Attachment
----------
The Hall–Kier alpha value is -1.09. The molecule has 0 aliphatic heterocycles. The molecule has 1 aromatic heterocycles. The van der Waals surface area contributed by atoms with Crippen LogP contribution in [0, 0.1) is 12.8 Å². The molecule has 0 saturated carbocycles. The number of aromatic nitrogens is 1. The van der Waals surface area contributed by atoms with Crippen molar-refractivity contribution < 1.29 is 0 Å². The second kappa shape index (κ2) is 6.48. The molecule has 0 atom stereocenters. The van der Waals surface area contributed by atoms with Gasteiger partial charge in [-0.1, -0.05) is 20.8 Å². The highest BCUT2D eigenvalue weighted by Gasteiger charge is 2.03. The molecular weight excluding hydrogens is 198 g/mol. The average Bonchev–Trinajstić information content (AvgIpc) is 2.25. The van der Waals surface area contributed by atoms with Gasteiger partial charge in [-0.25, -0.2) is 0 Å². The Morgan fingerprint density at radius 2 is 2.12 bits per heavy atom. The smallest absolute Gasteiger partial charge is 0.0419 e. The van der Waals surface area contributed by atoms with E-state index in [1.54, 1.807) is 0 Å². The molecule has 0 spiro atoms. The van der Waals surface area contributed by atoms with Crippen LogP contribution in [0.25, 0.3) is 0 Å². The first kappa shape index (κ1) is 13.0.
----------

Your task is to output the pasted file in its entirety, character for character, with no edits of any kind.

The Hall–Kier alpha value is -1.09. The molecule has 0 aliphatic heterocycles. The molecule has 1 aromatic heterocycles. The van der Waals surface area contributed by atoms with Crippen LogP contribution in [0, 0.1) is 12.8 Å². The molecule has 0 saturated carbocycles. The number of aromatic nitrogens is 1. The van der Waals surface area contributed by atoms with Crippen molar-refractivity contribution < 1.29 is 0 Å². The second kappa shape index (κ2) is 6.48. The molecule has 0 atom stereocenters. The van der Waals surface area contributed by atoms with Gasteiger partial charge in [-0.1, -0.05) is 20.8 Å². The highest BCUT2D eigenvalue weighted by Gasteiger charge is 2.03. The molecular weight excluding hydrogens is 198 g/mol. The average Bonchev–Trinajstić information content (AvgIpc) is 2.25. The van der Waals surface area contributed by atoms with Gasteiger partial charge in [-0.25, -0.2) is 0 Å². The Morgan fingerprint density at radius 2 is 2.12 bits per heavy atom. The smallest absolute Gasteiger partial charge is 0.0419 e. The van der Waals surface area contributed by atoms with E-state index in [1.54, 1.807) is 0 Å². The molecule has 0 spiro atoms. The van der Waals surface area contributed by atoms with Crippen LogP contribution in [0.25, 0.3) is 0 Å². The first kappa shape index (κ1) is 13.0.